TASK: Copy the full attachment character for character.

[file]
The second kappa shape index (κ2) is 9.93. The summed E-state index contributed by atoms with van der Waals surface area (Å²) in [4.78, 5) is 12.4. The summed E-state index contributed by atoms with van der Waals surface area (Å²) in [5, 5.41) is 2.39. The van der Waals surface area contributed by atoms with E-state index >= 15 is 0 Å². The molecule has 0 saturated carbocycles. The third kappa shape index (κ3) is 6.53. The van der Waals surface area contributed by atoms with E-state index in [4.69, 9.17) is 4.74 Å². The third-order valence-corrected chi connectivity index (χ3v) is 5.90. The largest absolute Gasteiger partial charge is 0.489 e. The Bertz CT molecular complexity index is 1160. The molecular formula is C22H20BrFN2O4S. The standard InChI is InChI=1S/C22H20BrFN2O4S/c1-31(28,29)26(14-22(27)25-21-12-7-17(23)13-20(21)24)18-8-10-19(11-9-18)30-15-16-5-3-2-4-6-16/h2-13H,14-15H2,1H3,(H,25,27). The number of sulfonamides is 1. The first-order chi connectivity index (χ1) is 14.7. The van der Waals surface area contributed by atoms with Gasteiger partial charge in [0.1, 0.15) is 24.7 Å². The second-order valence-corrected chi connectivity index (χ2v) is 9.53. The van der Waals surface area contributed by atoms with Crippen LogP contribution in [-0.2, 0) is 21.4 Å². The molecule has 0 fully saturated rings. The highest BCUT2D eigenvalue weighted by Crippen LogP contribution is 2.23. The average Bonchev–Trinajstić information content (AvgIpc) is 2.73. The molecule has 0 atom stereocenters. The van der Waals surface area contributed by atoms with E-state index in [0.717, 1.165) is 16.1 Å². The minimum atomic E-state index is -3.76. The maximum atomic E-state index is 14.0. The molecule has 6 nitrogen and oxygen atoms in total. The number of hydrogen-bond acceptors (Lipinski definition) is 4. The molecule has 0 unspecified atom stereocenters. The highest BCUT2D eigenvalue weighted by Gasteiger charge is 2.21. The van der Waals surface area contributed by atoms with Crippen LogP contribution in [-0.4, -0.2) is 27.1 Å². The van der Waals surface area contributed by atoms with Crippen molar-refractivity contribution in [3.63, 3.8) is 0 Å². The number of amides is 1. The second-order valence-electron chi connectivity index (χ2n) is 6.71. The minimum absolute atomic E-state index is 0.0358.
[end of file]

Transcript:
The second kappa shape index (κ2) is 9.93. The summed E-state index contributed by atoms with van der Waals surface area (Å²) in [4.78, 5) is 12.4. The summed E-state index contributed by atoms with van der Waals surface area (Å²) in [5, 5.41) is 2.39. The van der Waals surface area contributed by atoms with E-state index >= 15 is 0 Å². The molecule has 0 saturated carbocycles. The third kappa shape index (κ3) is 6.53. The van der Waals surface area contributed by atoms with E-state index in [4.69, 9.17) is 4.74 Å². The third-order valence-corrected chi connectivity index (χ3v) is 5.90. The largest absolute Gasteiger partial charge is 0.489 e. The Bertz CT molecular complexity index is 1160. The molecular formula is C22H20BrFN2O4S. The standard InChI is InChI=1S/C22H20BrFN2O4S/c1-31(28,29)26(14-22(27)25-21-12-7-17(23)13-20(21)24)18-8-10-19(11-9-18)30-15-16-5-3-2-4-6-16/h2-13H,14-15H2,1H3,(H,25,27). The number of sulfonamides is 1. The first-order chi connectivity index (χ1) is 14.7. The van der Waals surface area contributed by atoms with Gasteiger partial charge in [0.1, 0.15) is 24.7 Å². The second-order valence-corrected chi connectivity index (χ2v) is 9.53. The van der Waals surface area contributed by atoms with Crippen LogP contribution in [-0.2, 0) is 21.4 Å². The molecule has 0 fully saturated rings. The highest BCUT2D eigenvalue weighted by Crippen LogP contribution is 2.23. The average Bonchev–Trinajstić information content (AvgIpc) is 2.73. The molecule has 0 atom stereocenters. The van der Waals surface area contributed by atoms with E-state index in [0.717, 1.165) is 16.1 Å². The minimum atomic E-state index is -3.76. The maximum atomic E-state index is 14.0. The molecule has 6 nitrogen and oxygen atoms in total. The number of hydrogen-bond acceptors (Lipinski definition) is 4. The molecule has 0 unspecified atom stereocenters. The highest BCUT2D eigenvalue weighted by Gasteiger charge is 2.21. The van der Waals surface area contributed by atoms with Crippen LogP contribution in [-0.4, -0.2) is 27.1 Å². The van der Waals surface area contributed by atoms with Crippen molar-refractivity contribution in [3.63, 3.8) is 0 Å². The number of amides is 1. The second-order valence-electron chi connectivity index (χ2n) is 6.71. The minimum absolute atomic E-state index is 0.0358.